The Commonwealth Relations Office subsequently took over responsibility from the Colonial Office for relations with former colonial territories as they became independent members of the Commonwealth, mainly in the years between 1957 and 1964.
On the formation of the Federation of Rhodesia and Nyasaland in 1953 the Commonwealth Relations Office became responsible for relations with the federal government as well as continuing to deal with the government of Southern Rhodesia. The governments of Northern Rhodesia and Nyasaland remained the concern of the Colonial Office.
In March 1962 relations with the federation and the individual territories passed to a new Central African Office. This was under the control of the home secretary until October 1963 and then under the newly designated secretary of state for commonwealth relations and for the colonies, thus combining two offices which had already been held by the same man since July 1962. The federation was dissolved at the end of 1963 and in April 1964 the Central African Office was absorbed by the Commonwealth Relations Office.
In October 1964 two separate secretaries of state for the colonies and for commonwealth relations were again appointed. When the Union of South Africa became a republic in May 1961 relations with it continued to be conducted by the Commonwealth Relations Office until the following November, when responsibility passed to the Foreign Office. At the same time responsibility for Basutoland, Bechuanaland and Swaziland was transferred to the Colonial Office.
From May to October 1951 the Secretary of State for Commonwealth Relations had special responsibility for the general oversight of government information services. In July 1961 work relating to overseas aid was transferred to the new Department of Technical Co-operation.
In January 1965 a common Diplomatic Service and Diplomatic Service Administration Office was established jointly with the Foreign Office. This Office performed common administrative services for the whole Diplomatic Service, so the Commonwealth Relations Office departments dealing with these matters were abolished. In August 1966 the Commonwealth Relations Office and the Colonial Office merged to form a single Commonwealth Office under a Secretary of State for Commonwealth Affairs.
Originally, the Commonwealth Relations Office retained the internal structure of the Dominions Office. After the absorption of the India Office it was divided into Divisions A and B. In 1949 the Office was divided into five functional divisions between which were divided the sixteen departments. This reorganisation eliminated the duplication which had been much in evidence between the old divisions A and B, and the basic structure of departments within divisions remained until 1966.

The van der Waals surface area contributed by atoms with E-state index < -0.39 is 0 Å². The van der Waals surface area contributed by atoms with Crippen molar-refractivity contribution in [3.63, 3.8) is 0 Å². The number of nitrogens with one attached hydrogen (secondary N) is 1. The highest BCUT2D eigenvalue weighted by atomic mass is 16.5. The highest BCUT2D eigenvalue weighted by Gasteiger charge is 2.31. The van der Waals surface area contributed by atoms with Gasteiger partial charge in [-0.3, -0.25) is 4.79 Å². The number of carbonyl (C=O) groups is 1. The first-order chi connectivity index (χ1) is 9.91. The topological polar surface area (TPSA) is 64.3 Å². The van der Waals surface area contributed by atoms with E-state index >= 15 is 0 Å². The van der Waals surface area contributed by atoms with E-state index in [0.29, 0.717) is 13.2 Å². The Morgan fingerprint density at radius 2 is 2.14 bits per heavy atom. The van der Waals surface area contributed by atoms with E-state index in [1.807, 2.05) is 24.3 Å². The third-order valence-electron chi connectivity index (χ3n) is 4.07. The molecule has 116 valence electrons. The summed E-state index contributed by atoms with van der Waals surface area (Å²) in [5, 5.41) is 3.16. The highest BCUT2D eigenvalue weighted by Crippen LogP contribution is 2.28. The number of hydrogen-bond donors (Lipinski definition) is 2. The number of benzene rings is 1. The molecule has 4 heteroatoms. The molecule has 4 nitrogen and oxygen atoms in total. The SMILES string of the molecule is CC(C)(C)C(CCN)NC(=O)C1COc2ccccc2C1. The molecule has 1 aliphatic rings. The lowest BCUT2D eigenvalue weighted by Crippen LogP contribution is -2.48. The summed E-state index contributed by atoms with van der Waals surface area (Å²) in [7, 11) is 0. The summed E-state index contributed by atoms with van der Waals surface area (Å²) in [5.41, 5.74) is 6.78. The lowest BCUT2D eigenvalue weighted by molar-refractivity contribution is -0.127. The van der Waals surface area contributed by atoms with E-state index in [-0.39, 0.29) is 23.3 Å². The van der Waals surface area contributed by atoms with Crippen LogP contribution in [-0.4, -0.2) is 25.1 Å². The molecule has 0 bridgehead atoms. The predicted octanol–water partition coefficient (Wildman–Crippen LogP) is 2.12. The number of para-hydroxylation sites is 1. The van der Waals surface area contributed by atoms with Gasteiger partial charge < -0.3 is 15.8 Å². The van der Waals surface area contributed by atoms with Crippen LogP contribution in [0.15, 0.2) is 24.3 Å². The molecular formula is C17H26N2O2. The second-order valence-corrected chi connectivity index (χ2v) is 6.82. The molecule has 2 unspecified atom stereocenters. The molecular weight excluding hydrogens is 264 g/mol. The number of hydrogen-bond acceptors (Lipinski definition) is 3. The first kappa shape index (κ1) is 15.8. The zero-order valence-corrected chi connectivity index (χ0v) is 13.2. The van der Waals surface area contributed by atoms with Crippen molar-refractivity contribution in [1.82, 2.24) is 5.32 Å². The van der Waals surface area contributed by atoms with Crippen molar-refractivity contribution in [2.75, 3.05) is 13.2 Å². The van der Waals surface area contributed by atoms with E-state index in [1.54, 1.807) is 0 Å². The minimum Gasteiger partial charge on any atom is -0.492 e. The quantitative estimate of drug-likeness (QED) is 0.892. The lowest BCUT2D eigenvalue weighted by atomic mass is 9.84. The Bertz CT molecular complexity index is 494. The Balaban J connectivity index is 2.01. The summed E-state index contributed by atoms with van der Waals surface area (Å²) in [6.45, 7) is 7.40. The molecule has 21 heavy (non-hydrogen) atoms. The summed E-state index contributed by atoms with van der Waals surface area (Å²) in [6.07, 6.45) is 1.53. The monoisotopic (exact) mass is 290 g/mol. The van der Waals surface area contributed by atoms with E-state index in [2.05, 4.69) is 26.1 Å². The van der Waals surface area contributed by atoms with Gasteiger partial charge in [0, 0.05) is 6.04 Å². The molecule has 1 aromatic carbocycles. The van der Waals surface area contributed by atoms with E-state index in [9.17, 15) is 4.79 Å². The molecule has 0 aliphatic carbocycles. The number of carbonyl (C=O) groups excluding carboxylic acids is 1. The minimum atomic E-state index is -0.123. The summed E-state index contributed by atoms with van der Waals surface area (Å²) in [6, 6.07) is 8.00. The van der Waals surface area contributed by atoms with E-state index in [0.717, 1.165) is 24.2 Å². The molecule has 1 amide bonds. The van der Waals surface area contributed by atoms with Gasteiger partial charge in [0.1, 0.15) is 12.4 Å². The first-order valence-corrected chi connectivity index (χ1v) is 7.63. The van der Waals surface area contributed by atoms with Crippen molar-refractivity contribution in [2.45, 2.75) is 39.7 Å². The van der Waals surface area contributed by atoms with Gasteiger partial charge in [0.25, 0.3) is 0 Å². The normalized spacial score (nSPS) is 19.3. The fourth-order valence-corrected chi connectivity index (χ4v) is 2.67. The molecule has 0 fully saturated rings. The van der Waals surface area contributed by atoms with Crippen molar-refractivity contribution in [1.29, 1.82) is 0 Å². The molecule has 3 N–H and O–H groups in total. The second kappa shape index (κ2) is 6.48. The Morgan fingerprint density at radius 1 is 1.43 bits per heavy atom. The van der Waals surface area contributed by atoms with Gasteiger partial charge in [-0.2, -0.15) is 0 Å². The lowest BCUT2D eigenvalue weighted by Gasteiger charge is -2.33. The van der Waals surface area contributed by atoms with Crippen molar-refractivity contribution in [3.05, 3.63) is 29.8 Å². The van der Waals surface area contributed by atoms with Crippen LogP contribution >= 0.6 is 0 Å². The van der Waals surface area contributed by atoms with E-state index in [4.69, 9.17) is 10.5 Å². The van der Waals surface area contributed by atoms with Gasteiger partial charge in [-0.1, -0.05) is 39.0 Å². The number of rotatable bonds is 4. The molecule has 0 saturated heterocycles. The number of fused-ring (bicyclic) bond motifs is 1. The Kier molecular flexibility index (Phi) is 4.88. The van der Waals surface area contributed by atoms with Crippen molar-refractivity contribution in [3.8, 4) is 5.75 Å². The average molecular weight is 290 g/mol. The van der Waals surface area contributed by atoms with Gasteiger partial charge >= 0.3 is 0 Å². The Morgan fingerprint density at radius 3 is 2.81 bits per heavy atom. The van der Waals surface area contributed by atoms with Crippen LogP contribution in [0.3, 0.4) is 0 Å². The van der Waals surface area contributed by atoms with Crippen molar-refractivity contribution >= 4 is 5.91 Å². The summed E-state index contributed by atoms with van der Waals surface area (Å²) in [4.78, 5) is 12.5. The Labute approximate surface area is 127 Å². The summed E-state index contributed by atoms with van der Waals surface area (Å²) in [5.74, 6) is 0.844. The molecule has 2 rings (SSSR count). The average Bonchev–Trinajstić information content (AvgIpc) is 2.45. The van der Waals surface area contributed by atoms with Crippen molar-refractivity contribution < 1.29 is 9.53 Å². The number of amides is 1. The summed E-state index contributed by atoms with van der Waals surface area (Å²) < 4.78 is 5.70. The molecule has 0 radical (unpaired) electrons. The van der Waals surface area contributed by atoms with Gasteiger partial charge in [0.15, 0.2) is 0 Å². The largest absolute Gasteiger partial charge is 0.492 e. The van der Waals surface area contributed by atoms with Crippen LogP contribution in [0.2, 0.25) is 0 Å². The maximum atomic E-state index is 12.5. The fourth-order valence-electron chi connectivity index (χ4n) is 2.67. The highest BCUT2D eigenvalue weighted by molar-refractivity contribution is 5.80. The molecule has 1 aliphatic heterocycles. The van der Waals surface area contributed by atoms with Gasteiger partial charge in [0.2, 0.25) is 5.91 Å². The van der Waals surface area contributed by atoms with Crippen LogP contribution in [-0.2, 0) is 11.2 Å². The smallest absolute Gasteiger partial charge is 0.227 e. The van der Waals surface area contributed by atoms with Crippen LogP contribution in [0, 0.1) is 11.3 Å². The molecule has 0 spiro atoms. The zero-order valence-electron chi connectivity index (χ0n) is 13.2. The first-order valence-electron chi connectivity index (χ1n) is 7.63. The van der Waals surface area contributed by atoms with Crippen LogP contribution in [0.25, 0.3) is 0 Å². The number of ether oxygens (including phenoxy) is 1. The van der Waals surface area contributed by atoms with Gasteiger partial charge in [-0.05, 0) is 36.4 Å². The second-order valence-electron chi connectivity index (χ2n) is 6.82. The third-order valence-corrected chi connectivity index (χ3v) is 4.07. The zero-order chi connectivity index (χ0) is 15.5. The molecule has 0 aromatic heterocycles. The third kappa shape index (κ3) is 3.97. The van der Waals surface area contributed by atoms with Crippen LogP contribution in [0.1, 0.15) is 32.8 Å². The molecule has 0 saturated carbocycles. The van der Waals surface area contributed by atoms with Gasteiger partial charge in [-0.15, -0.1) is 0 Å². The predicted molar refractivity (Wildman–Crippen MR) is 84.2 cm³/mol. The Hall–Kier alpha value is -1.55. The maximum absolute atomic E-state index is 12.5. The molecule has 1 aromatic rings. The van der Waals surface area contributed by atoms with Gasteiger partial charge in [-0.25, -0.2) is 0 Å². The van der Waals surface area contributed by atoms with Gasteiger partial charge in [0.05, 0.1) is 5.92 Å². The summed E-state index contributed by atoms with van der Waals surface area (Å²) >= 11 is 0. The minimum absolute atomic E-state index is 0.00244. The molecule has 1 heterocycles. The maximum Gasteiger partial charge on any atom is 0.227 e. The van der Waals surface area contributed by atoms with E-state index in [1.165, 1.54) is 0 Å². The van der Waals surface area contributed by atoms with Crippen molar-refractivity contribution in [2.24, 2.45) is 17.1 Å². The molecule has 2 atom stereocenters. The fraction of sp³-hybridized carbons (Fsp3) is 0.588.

However, from 1957 the size of the Commonwealth began to grow rapidly, and as colonies gained independence and joined the Commonwealth, there was increasingly a need to create more divisions and departments, and to change their arrangements. By 1958 there were six divisions and twenty-three departments, and by 1966 the numbers had risen to eight divisions and twenty-four departments.
Over time, the focus within the Office shifted away from functional departments able to consider broad areas of policy as they affected the whole of the Commonwealth to geographical departments dealing with many areas of policy affecting a given territory or region. There was no stated policy to this end, but at successive reorganisations this was considered to be the best way to accommodate the increasing number of Commonwealth member states into the Office's structure.
The Commonwealth Office 1966 to 1968
The merger of the Colonial and Commonwealth Relations Offices and the creation of a single Diplomatic Service were parts of a scheme to unite the responsibility for all external affairs within one department. The scheme was completed in October 1968 by the merger of the Commonwealth Office and the Foreign Office in a single Foreign and Commonwealth Office. The Colonial Office became the Dependent Territories Division of the Commonwealth Office, and the departmental structures of both predecessor organisations remained essentially unchanged until the formation of the Foreign and Commonwealth Office.